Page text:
why do people put stones on grave markers

Learn the reasons for this distinctive mourning practice. By The Jewish tradition of leaving is an ancient one, and its origins are unclear. It is a custom or tradition, rather than a commandment, and over time many interpretations have been offered for this practice. Here are some explanations: Warning To Kohanim (Jewish Priests) During the times of the in Jerusalem, Jewish priests (
kohanim ) became ritually impure if they came within four feet of a corpse. As a result, Jews began marking graves with piles of rocks in order to indicate to passing kohanim that they should stay back.


To Keep the Soul in This World The Talmud mentions that after a person dies her soul conВtinues to dwell for a while in the grave where she was buried. Putting stones on a grave keeps the soul down in this world, which some people find comforting. Another related interpretation suggests that the stones keep from getting into the graves. Stones Last LongerВ Than Flowers Flowers, though beautiful, will eventually die. A stone will not die, and can symbolize the permanence of memory and legacy.


A Hebrew Pun Rabbi Simkha Weintraub, rabbinic director of the offered another traditional interpretation: The Hebrew word for вpebbleв is tzвror в and it happens that this Hebrew word also means вbond. в When we pray the memorial El Maleh Rahamim prayer (and at other times) we ask that the deceased be вbound up in the bond of lifeв в tzвror haHayyim. В By placing the stone, we show that we have been there, and that the individualвs memory continues to live on in and through us.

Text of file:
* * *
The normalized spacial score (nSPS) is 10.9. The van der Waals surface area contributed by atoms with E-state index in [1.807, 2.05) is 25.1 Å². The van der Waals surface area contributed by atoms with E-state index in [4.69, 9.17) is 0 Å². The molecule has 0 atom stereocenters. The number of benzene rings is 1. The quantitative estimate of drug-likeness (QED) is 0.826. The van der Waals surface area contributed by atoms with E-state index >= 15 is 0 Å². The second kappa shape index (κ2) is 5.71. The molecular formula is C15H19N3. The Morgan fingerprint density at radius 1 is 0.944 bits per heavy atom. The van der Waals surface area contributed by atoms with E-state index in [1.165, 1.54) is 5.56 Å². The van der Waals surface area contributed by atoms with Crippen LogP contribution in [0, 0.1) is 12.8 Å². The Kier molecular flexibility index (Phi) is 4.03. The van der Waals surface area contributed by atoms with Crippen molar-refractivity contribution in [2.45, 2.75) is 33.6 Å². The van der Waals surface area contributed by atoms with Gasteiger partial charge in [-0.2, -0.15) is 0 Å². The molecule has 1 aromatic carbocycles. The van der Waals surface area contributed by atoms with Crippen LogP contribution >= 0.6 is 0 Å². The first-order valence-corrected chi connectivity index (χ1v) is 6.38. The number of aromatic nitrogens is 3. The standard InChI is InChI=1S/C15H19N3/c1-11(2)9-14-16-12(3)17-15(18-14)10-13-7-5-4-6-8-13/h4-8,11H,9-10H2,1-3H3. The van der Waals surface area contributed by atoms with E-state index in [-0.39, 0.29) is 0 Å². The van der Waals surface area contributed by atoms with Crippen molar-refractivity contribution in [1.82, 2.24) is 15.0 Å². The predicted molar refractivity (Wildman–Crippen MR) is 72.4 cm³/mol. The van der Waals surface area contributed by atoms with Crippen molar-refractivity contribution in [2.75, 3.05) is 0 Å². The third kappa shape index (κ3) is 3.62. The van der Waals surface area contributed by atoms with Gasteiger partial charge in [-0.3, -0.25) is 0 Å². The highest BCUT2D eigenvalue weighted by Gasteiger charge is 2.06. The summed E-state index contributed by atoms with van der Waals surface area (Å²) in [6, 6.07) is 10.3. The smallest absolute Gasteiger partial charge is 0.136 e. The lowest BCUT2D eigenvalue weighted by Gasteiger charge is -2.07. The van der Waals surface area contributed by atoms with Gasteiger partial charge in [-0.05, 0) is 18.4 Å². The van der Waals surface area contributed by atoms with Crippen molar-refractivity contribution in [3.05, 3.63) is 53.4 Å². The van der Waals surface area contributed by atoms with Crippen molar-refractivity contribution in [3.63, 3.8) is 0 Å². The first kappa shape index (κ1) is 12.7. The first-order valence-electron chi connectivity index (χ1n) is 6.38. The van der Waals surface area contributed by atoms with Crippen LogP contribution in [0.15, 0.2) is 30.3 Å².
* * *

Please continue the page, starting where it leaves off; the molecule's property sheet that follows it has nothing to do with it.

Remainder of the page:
Many people take special care in choosing a stone to put on the grave of a loved one. It may be a stone from a place that was significant to the deceased, a stone that was chosen at an event during which the deceased was especially missed, or simply an interesting or attractive rock. Because there is no commandment to fulfill here, placing a stone on a grave is an opportunity for you to create your own ritual, or do things in the way that feels most meaningful to you.


Note: The opinions expressed here are the personal views of the author. All comments on MyJewishLearning. com are moderated. Any comment that is offensive or inappropriate will be removed. The earliest graves may have been covered by a mound of stones. Though we erect tombstones today, a stone or pebble placed on a head or footstone reminds us of those first humble gravesites. This simple act has come to be a great sign of respect of our deceased loved ones. It is come to signify that the grave has recently been visited and that the deceased have not been forgotten.


To make this simple ritual even more meaningful, some bring a pebble or stone from their own garden to place on the tombstone, or select a brightly colored stone to place at the grave. Placing a stone on the grave of a loved one is a tradition that may be personalized to create meaning and bring comfort. For a deeper understanding and a personal perspective on this custom, you may wish to refer to this New Jersey Jewish News about visiting my grandmothers grave.